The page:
Recipes for startup failure

November 20, 2012 | 4 comments

Technical co-founderPaul Graham’s essay, How to Get Startup Ideas, is long but very much worth reading. Normally I’d pull a quote, but it’s a valuable piece from start to finish, and it’s hard to know what to choose. Go read it, then come back.

He makes clear that, more than anything else, if you want to be a tech entrepreneur you need to live in the future and build what’s missing. That’s an important idea, which we can break into parts:

  • Have a great idea
  • Build it.

Sounds simple, right? But that second bullet is the hard bit. It’s not anywhere near enough to come up with a great idea, although you can’t have a great startup without one. (Paul has some valuable thoughts on this, including turning off your “sexy” filter and allowing yourself to see problems whose solutions are going to be a pain in the ass for you, but valuable for your customers.) You also have to build it.

This is a complicated field, on which a lot has been written. But I think there are a couple of things that will never allow you to build a successful software-based startup.

If you’re not a geek, don’t outsource the product.

Forget what you may have heard about IT projects. Building a technology company isn’t as simple as coming up with the idea, sending a plan to an outsourcing company and then reselling the result. Not only will your technology be frozen in time, with the outsourcing company effectively holding all of your value (you’ll need to hire them again to make improvements, and it’s important to realize that software products are never actually done), and not only does it send a clear signal that you don’t really care about your product, but it’s also a certainty that no outsourcing company cares as much about your startup as you do. An outsourced software product will always be inferior to one produced in-house by a dedicated team.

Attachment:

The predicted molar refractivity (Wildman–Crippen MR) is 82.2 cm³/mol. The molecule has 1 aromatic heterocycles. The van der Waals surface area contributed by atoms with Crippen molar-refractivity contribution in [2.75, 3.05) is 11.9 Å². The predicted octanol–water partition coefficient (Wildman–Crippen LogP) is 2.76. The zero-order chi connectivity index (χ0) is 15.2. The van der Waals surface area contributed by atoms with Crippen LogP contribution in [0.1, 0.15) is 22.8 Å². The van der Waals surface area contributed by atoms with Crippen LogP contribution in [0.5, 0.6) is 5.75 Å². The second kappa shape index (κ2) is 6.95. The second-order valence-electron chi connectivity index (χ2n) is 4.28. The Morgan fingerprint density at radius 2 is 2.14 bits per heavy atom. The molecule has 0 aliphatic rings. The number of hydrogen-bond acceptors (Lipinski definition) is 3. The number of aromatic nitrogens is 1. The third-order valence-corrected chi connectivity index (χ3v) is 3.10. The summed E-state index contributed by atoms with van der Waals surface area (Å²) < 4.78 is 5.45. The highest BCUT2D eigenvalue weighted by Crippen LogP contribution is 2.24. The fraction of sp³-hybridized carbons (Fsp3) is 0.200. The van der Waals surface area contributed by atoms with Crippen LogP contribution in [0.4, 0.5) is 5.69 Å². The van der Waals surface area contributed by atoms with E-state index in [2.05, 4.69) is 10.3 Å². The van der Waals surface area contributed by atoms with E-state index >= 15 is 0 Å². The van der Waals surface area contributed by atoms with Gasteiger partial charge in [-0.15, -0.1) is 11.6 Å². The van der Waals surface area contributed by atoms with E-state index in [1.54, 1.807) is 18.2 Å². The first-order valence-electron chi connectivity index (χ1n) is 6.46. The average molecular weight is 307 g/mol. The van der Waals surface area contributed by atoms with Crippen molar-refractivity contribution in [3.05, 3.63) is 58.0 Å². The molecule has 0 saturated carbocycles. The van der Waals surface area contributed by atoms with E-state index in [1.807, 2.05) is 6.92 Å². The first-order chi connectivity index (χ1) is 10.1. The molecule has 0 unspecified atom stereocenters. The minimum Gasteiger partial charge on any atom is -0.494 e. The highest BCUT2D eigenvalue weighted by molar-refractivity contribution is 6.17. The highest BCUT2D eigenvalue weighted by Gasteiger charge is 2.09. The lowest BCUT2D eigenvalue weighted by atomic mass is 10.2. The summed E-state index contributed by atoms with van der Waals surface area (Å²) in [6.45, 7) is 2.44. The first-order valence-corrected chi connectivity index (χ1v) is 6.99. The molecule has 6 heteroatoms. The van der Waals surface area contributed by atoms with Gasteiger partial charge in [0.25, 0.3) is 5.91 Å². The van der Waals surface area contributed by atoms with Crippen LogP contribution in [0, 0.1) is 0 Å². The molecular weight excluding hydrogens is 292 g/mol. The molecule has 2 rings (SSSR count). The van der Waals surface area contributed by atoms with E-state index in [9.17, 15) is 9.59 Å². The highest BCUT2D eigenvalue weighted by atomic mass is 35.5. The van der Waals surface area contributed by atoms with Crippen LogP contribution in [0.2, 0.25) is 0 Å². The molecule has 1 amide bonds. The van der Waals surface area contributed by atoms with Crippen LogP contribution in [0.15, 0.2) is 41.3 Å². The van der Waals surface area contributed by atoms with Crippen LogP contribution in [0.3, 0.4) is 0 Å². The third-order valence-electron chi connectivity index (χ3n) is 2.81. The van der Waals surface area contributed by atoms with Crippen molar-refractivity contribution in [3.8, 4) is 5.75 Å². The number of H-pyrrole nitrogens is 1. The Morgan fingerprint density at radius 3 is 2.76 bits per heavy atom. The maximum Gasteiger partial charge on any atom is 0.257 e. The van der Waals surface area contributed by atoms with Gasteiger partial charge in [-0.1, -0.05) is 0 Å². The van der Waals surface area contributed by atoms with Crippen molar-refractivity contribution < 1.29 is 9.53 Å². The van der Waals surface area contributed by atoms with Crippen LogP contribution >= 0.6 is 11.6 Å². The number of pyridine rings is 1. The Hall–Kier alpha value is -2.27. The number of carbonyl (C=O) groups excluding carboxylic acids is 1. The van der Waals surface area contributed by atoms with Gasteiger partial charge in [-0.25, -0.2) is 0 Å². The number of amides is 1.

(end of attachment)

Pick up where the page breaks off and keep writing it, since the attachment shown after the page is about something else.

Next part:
There are no shortcuts. Your startup must know how to code. And you, as a startup founder, must learn enough about the technology to be able to make informed decisions. Don’t hand it off – and if you possibly can, learn to code yourself. It’ll be worth it, and as long as you can think logically, it isn’t as hard as you think.

(One quick special note: if you instinctively recoil from the idea of learning how code works, or DNS, or servers, or any of the fundamentals to running a technology company, don’t get involved in tech startups. Those things are the building blocks of your product.)

If you are a geek, don’t make the mistake of thinking it’s all about the code.

This is the mirror image of the above mistake. Building the product is important, as I’ve just laid out. But a startup isn’t a webpage, a service or an app: it’s a company. The temptation, particularly as a single founder or a small team of developers, is to spend all your time working on awesome code that works well. But, equally importantly, you need to nail down the fundamental framework of the business you’re creating.